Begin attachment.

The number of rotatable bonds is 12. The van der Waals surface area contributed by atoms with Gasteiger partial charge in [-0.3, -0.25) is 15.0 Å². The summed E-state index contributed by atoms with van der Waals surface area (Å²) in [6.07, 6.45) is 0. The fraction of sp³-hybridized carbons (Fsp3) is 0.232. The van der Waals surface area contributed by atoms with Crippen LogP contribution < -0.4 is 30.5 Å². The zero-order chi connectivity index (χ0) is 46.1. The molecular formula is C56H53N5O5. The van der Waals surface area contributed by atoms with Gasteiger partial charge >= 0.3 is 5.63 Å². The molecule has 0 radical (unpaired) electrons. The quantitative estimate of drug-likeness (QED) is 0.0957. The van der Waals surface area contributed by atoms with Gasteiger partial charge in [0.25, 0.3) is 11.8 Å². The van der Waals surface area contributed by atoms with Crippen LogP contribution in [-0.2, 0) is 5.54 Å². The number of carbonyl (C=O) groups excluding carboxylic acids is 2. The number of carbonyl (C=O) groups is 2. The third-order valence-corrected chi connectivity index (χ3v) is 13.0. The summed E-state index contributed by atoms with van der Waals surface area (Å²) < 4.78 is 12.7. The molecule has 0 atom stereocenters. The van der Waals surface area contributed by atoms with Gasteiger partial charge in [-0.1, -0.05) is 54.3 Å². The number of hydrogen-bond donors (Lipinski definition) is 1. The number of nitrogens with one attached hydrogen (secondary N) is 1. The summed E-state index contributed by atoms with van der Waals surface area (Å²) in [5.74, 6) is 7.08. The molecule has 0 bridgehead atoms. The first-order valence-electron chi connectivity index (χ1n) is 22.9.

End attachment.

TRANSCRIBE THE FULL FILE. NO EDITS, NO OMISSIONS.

The number of rotatable bonds is 12. The van der Waals surface area contributed by atoms with Gasteiger partial charge in [-0.3, -0.25) is 15.0 Å². The summed E-state index contributed by atoms with van der Waals surface area (Å²) in [6.07, 6.45) is 0. The fraction of sp³-hybridized carbons (Fsp3) is 0.232. The van der Waals surface area contributed by atoms with Crippen LogP contribution < -0.4 is 30.5 Å². The zero-order chi connectivity index (χ0) is 46.1. The molecular formula is C56H53N5O5. The van der Waals surface area contributed by atoms with Gasteiger partial charge >= 0.3 is 5.63 Å². The molecule has 0 radical (unpaired) electrons. The quantitative estimate of drug-likeness (QED) is 0.0957. The van der Waals surface area contributed by atoms with Gasteiger partial charge in [0.25, 0.3) is 11.8 Å². The van der Waals surface area contributed by atoms with Crippen LogP contribution in [-0.2, 0) is 5.54 Å². The number of carbonyl (C=O) groups excluding carboxylic acids is 2. The number of carbonyl (C=O) groups is 2. The third-order valence-corrected chi connectivity index (χ3v) is 13.0. The summed E-state index contributed by atoms with van der Waals surface area (Å²) < 4.78 is 12.7. The molecule has 0 atom stereocenters. The van der Waals surface area contributed by atoms with Gasteiger partial charge in [-0.1, -0.05) is 54.3 Å². The number of hydrogen-bond donors (Lipinski definition) is 1. The number of nitrogens with one attached hydrogen (secondary N) is 1. The summed E-state index contributed by atoms with van der Waals surface area (Å²) in [5.74, 6) is 7.08. The molecule has 0 bridgehead atoms. The first-order valence-electron chi connectivity index (χ1n) is 22.9.